That made things complicated for Pereiro, as regards his Vuelta preparation. "What I can say about that time is that I had no rest at all," he stated. "But I trained very well and when I started racing in the Clasica los Puertos [on August 20 ed.] my sensations were not bad at all. Of course I am a little afraid of what can happen due to the stress of the past month, but I have learned one thing - in the future, I have to be able to say no. I gave all the interviews but I know that to concentrate on an objective like the Tour or the Vuelta, you have to be able to say no sometimes. I think the journalists will understand that."
Unzue was asked about the parallels with the Menchov situation, the Russian being awarded the gold jersey for the 2005 race at the start of this year's Vuelta. If Floyd Landis is overturned as Tour champion, when did he think they might get the maillot jaune?
"We don't know when that will happen with us, but we will never have back what we lost in Paris," he stated. "We lost out on winning there and being on the Champs Elysées with the yellow jersey. Now we also have to wait for things to go on, and so we don't know when we will receive the yellow jersey. What I can say is that we have received no messages at all from the UCI, from ASO or from the teams' association."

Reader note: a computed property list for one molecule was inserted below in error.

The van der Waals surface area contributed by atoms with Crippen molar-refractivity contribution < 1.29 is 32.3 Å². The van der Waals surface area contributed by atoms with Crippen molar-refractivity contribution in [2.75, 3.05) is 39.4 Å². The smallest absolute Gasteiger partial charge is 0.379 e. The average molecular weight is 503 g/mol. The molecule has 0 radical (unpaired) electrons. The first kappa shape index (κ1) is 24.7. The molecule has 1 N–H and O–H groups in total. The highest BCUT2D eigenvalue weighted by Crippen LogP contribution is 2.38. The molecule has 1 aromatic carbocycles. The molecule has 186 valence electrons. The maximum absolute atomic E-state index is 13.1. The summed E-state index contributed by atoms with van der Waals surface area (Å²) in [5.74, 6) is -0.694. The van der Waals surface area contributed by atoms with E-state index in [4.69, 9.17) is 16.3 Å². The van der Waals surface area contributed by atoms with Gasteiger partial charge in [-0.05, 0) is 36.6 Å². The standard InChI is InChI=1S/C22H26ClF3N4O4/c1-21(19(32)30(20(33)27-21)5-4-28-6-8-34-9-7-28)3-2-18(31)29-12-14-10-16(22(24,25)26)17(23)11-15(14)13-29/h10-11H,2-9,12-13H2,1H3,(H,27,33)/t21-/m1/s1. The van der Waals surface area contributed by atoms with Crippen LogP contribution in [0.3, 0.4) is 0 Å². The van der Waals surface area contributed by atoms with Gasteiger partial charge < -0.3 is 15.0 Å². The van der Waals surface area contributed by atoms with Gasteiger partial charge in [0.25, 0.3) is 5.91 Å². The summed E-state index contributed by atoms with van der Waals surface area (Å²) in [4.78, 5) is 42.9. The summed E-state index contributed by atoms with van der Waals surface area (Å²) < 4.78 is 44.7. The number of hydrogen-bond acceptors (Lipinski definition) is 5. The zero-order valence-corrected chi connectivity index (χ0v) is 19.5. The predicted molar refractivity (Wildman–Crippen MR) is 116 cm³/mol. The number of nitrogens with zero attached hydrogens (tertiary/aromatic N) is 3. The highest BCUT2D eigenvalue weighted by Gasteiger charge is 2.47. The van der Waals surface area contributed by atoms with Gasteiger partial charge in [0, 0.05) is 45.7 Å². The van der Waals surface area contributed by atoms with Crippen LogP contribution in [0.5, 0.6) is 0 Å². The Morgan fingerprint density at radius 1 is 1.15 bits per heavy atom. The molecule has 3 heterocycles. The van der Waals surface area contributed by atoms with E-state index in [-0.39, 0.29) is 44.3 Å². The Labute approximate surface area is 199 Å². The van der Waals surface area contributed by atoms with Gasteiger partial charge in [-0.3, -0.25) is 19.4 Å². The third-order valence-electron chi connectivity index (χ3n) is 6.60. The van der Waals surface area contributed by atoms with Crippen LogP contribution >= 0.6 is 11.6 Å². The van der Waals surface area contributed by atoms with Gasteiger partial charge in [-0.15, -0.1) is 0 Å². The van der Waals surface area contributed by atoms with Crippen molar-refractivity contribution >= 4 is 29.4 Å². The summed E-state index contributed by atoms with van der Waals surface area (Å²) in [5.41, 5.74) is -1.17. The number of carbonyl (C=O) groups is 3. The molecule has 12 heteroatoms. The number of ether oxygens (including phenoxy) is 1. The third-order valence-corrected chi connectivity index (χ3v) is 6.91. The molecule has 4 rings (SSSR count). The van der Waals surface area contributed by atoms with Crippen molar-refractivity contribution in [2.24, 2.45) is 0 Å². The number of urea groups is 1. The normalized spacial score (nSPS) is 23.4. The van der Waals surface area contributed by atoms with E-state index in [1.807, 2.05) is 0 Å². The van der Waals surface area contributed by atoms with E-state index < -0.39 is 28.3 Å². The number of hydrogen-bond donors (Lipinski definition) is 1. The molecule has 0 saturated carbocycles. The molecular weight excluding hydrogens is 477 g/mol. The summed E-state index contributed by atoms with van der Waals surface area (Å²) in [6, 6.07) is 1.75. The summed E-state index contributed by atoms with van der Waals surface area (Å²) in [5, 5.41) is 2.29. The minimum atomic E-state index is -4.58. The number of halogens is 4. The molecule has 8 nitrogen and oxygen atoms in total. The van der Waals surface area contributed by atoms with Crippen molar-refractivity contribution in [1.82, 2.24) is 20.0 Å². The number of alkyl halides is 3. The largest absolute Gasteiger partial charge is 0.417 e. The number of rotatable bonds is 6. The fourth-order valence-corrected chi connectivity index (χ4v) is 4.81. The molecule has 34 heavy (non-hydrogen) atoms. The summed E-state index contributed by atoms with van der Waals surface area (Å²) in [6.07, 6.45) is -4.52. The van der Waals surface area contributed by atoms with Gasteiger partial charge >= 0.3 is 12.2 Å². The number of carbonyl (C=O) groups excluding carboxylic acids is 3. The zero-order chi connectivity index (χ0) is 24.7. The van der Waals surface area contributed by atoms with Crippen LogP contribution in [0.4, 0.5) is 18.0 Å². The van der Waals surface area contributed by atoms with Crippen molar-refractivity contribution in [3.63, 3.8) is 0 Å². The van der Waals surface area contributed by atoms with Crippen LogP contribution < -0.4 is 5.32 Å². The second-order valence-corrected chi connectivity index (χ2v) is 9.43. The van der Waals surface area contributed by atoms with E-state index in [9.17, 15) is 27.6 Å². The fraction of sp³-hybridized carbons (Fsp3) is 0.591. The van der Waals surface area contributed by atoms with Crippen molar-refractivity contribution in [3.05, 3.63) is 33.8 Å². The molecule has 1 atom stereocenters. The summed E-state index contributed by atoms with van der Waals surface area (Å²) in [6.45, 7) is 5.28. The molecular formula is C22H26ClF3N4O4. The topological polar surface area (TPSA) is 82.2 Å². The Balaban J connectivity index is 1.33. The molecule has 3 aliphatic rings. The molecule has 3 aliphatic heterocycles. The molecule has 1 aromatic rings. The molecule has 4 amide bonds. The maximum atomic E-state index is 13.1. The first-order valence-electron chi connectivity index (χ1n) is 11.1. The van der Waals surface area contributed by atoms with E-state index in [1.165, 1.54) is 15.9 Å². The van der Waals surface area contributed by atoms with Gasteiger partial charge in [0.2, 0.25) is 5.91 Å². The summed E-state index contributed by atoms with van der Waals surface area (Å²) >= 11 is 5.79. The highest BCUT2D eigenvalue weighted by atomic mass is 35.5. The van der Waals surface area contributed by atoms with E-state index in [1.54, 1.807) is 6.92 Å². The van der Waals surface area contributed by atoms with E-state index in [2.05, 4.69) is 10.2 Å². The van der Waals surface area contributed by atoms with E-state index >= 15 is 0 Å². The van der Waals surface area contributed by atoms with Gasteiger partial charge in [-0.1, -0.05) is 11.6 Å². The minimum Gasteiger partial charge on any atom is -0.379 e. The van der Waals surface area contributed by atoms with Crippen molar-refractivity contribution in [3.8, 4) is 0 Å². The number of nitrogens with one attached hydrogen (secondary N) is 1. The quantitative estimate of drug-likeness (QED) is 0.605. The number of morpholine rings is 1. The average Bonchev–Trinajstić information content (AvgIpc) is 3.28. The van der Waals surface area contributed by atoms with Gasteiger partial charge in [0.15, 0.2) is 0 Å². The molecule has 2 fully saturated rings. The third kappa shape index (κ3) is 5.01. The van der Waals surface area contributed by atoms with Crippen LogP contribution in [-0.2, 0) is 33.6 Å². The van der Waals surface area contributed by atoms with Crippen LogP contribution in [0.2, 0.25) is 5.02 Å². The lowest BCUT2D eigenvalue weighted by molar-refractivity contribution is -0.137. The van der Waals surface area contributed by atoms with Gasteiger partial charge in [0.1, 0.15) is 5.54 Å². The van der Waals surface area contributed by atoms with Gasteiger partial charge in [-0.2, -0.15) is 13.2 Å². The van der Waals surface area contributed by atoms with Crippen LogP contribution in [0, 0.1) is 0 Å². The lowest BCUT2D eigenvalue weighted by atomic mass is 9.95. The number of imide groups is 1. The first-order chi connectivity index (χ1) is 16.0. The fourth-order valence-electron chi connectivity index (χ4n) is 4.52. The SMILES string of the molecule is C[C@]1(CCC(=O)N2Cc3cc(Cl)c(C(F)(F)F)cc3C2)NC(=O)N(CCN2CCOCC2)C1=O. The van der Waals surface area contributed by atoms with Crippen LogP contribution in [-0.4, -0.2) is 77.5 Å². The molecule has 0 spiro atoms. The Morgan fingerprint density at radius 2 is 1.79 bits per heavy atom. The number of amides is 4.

Pereiro gave his thoughts. "It is a very strange feeling, because at the end of the Tour I and the whole team were very happy with second place. But after that it has become a strange situation, because I am not yet first but I am not second, either."
The net result of the stress, the interview requests and the distractions mean that he is unsure how his condition really is. "I think I would take two or three more days to rediscover my racing rhythm and then we will see how the first mountain goes. I am not really afraid, but I don't know what to expect. I don't know what will happen there."
Transformation to Grand Tour winner
His team-mate Alejandro Valverde is already an accomplished winner, taking many victories in his professional career. He's currently leading the ProTour and his third and fourth places in previous Vueltas coupled with his mountain stage win in last year's Tour de France mark him out as a rider who can top the podium in a Grand Tour. But can he do so this month?
Pereiro suggests that he can, but Valverde is being a little more guarded. "I would certainly like to improve on what I have done here before, yet I don't know if I will do better, he said. "But, of course, I would like to win and I will try to do so. We will have to wait and see how things go."